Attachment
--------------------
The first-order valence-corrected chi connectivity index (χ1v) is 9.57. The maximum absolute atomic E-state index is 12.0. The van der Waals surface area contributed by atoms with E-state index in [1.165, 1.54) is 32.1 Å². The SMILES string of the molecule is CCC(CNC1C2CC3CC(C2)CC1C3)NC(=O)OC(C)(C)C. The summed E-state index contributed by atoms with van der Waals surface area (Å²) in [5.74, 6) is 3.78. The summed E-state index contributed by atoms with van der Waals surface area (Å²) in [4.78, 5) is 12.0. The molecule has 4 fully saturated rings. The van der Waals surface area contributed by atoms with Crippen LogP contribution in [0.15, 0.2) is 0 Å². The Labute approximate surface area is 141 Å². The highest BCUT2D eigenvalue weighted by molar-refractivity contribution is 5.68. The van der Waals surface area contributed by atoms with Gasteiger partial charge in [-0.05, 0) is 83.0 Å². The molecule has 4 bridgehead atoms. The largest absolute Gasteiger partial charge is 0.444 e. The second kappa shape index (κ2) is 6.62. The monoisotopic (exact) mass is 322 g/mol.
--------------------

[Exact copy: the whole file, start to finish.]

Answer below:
The first-order valence-corrected chi connectivity index (χ1v) is 9.57. The maximum absolute atomic E-state index is 12.0. The van der Waals surface area contributed by atoms with E-state index in [1.165, 1.54) is 32.1 Å². The SMILES string of the molecule is CCC(CNC1C2CC3CC(C2)CC1C3)NC(=O)OC(C)(C)C. The summed E-state index contributed by atoms with van der Waals surface area (Å²) in [5.74, 6) is 3.78. The summed E-state index contributed by atoms with van der Waals surface area (Å²) in [4.78, 5) is 12.0. The molecule has 4 fully saturated rings. The van der Waals surface area contributed by atoms with Crippen LogP contribution in [0.15, 0.2) is 0 Å². The Labute approximate surface area is 141 Å². The highest BCUT2D eigenvalue weighted by molar-refractivity contribution is 5.68. The van der Waals surface area contributed by atoms with Gasteiger partial charge in [-0.05, 0) is 83.0 Å². The molecule has 4 bridgehead atoms. The largest absolute Gasteiger partial charge is 0.444 e. The second kappa shape index (κ2) is 6.62. The monoisotopic (exact) mass is 322 g/mol.